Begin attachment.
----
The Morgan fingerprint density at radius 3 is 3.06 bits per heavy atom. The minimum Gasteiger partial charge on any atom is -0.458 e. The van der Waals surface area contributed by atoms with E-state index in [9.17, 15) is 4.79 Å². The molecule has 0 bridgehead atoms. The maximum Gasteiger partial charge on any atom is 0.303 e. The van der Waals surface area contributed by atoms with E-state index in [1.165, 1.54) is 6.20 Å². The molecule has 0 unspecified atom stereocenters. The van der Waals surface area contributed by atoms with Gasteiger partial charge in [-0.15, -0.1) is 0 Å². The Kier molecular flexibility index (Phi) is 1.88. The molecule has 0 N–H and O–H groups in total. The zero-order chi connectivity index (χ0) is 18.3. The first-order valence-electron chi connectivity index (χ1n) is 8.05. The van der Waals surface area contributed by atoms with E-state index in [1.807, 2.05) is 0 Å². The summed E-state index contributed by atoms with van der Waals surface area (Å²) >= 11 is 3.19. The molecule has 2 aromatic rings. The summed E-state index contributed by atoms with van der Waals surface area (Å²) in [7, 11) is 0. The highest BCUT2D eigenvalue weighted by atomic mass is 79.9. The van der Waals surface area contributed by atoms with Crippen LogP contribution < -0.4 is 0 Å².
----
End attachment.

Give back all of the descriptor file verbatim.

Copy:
The Morgan fingerprint density at radius 3 is 3.06 bits per heavy atom. The minimum Gasteiger partial charge on any atom is -0.458 e. The van der Waals surface area contributed by atoms with E-state index in [9.17, 15) is 4.79 Å². The molecule has 0 bridgehead atoms. The maximum Gasteiger partial charge on any atom is 0.303 e. The van der Waals surface area contributed by atoms with E-state index in [1.165, 1.54) is 6.20 Å². The molecule has 0 unspecified atom stereocenters. The van der Waals surface area contributed by atoms with Gasteiger partial charge in [-0.15, -0.1) is 0 Å². The Kier molecular flexibility index (Phi) is 1.88. The molecule has 0 N–H and O–H groups in total. The zero-order chi connectivity index (χ0) is 18.3. The first-order valence-electron chi connectivity index (χ1n) is 8.05. The van der Waals surface area contributed by atoms with E-state index in [1.807, 2.05) is 0 Å². The summed E-state index contributed by atoms with van der Waals surface area (Å²) >= 11 is 3.19. The molecule has 2 aromatic rings. The summed E-state index contributed by atoms with van der Waals surface area (Å²) in [7, 11) is 0. The highest BCUT2D eigenvalue weighted by atomic mass is 79.9. The van der Waals surface area contributed by atoms with Crippen LogP contribution < -0.4 is 0 Å².